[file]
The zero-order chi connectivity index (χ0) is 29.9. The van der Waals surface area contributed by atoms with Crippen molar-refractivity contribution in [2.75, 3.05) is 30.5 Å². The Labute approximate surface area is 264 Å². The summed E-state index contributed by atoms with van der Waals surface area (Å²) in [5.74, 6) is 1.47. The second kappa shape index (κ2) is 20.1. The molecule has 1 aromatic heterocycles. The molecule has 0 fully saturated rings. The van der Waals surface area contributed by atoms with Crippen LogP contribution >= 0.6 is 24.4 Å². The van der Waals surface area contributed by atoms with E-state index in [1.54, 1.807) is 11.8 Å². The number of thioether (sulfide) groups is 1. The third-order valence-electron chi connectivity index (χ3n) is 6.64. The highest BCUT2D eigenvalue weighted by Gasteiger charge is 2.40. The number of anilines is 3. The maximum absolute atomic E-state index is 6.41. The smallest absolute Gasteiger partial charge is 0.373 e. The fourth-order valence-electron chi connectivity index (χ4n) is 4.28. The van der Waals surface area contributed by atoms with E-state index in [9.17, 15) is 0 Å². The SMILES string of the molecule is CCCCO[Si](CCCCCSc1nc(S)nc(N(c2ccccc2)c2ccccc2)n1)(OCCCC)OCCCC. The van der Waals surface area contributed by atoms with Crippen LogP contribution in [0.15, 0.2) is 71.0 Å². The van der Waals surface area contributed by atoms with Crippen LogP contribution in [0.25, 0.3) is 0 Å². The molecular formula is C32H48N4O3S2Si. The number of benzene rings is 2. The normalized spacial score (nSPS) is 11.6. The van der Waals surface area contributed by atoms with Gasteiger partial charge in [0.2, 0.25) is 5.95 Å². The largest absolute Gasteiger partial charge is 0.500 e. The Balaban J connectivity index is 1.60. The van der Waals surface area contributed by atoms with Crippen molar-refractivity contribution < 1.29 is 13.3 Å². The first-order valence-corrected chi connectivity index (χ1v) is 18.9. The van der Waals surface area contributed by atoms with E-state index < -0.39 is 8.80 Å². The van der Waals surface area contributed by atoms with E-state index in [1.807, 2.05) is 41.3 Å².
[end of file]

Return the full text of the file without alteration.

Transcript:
The zero-order chi connectivity index (χ0) is 29.9. The van der Waals surface area contributed by atoms with Crippen molar-refractivity contribution in [2.75, 3.05) is 30.5 Å². The Labute approximate surface area is 264 Å². The summed E-state index contributed by atoms with van der Waals surface area (Å²) in [5.74, 6) is 1.47. The second kappa shape index (κ2) is 20.1. The molecule has 1 aromatic heterocycles. The molecule has 0 fully saturated rings. The van der Waals surface area contributed by atoms with Crippen LogP contribution >= 0.6 is 24.4 Å². The van der Waals surface area contributed by atoms with E-state index in [1.54, 1.807) is 11.8 Å². The number of thioether (sulfide) groups is 1. The third-order valence-electron chi connectivity index (χ3n) is 6.64. The highest BCUT2D eigenvalue weighted by Gasteiger charge is 2.40. The number of anilines is 3. The maximum absolute atomic E-state index is 6.41. The smallest absolute Gasteiger partial charge is 0.373 e. The fourth-order valence-electron chi connectivity index (χ4n) is 4.28. The van der Waals surface area contributed by atoms with E-state index in [9.17, 15) is 0 Å². The SMILES string of the molecule is CCCCO[Si](CCCCCSc1nc(S)nc(N(c2ccccc2)c2ccccc2)n1)(OCCCC)OCCCC. The van der Waals surface area contributed by atoms with Crippen LogP contribution in [0.15, 0.2) is 71.0 Å². The van der Waals surface area contributed by atoms with Crippen LogP contribution in [0.25, 0.3) is 0 Å². The molecular formula is C32H48N4O3S2Si. The number of benzene rings is 2. The normalized spacial score (nSPS) is 11.6. The van der Waals surface area contributed by atoms with Gasteiger partial charge in [0.2, 0.25) is 5.95 Å². The largest absolute Gasteiger partial charge is 0.500 e. The Balaban J connectivity index is 1.60. The van der Waals surface area contributed by atoms with Crippen molar-refractivity contribution < 1.29 is 13.3 Å². The first-order valence-corrected chi connectivity index (χ1v) is 18.9. The van der Waals surface area contributed by atoms with E-state index < -0.39 is 8.80 Å². The van der Waals surface area contributed by atoms with E-state index in [1.807, 2.05) is 41.3 Å².